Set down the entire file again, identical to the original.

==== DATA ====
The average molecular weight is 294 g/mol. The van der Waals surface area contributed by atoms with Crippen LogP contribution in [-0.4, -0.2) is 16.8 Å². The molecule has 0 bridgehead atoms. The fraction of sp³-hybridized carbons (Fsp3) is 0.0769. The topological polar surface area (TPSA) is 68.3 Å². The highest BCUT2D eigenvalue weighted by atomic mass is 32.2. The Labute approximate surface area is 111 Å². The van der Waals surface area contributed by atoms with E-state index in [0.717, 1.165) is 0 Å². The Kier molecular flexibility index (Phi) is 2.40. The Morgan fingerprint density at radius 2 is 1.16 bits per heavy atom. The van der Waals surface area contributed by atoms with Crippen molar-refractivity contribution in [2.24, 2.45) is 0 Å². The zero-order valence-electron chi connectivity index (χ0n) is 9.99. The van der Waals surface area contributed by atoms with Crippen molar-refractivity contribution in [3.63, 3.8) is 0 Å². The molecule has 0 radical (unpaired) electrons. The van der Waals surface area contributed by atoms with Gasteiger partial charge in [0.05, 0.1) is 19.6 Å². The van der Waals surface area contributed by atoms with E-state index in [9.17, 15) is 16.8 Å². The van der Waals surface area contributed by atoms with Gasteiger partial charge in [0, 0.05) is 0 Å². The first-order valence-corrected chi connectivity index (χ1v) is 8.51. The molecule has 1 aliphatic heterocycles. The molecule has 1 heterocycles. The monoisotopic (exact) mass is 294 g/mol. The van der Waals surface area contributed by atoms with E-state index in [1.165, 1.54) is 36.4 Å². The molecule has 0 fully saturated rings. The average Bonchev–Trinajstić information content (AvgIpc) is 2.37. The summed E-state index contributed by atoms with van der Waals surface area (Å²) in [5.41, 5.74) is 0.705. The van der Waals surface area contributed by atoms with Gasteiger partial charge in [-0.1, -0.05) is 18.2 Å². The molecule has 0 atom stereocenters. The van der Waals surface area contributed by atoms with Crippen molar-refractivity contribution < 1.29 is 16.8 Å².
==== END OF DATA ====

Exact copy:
The average molecular weight is 294 g/mol. The van der Waals surface area contributed by atoms with Crippen LogP contribution in [-0.4, -0.2) is 16.8 Å². The molecule has 0 bridgehead atoms. The fraction of sp³-hybridized carbons (Fsp3) is 0.0769. The topological polar surface area (TPSA) is 68.3 Å². The highest BCUT2D eigenvalue weighted by atomic mass is 32.2. The Labute approximate surface area is 111 Å². The van der Waals surface area contributed by atoms with E-state index in [0.717, 1.165) is 0 Å². The Kier molecular flexibility index (Phi) is 2.40. The Morgan fingerprint density at radius 2 is 1.16 bits per heavy atom. The van der Waals surface area contributed by atoms with Crippen molar-refractivity contribution in [2.24, 2.45) is 0 Å². The zero-order valence-electron chi connectivity index (χ0n) is 9.99. The van der Waals surface area contributed by atoms with Crippen molar-refractivity contribution in [3.63, 3.8) is 0 Å². The molecule has 0 radical (unpaired) electrons. The van der Waals surface area contributed by atoms with Gasteiger partial charge in [0.05, 0.1) is 19.6 Å². The van der Waals surface area contributed by atoms with E-state index in [9.17, 15) is 16.8 Å². The van der Waals surface area contributed by atoms with Gasteiger partial charge in [0, 0.05) is 0 Å². The first-order valence-corrected chi connectivity index (χ1v) is 8.51. The molecule has 1 aliphatic heterocycles. The molecule has 1 heterocycles. The monoisotopic (exact) mass is 294 g/mol. The van der Waals surface area contributed by atoms with E-state index in [1.165, 1.54) is 36.4 Å². The molecule has 0 fully saturated rings. The average Bonchev–Trinajstić information content (AvgIpc) is 2.37. The summed E-state index contributed by atoms with van der Waals surface area (Å²) in [5.41, 5.74) is 0.705. The van der Waals surface area contributed by atoms with Gasteiger partial charge in [-0.1, -0.05) is 18.2 Å². The molecule has 0 atom stereocenters. The van der Waals surface area contributed by atoms with Crippen molar-refractivity contribution < 1.29 is 16.8 Å².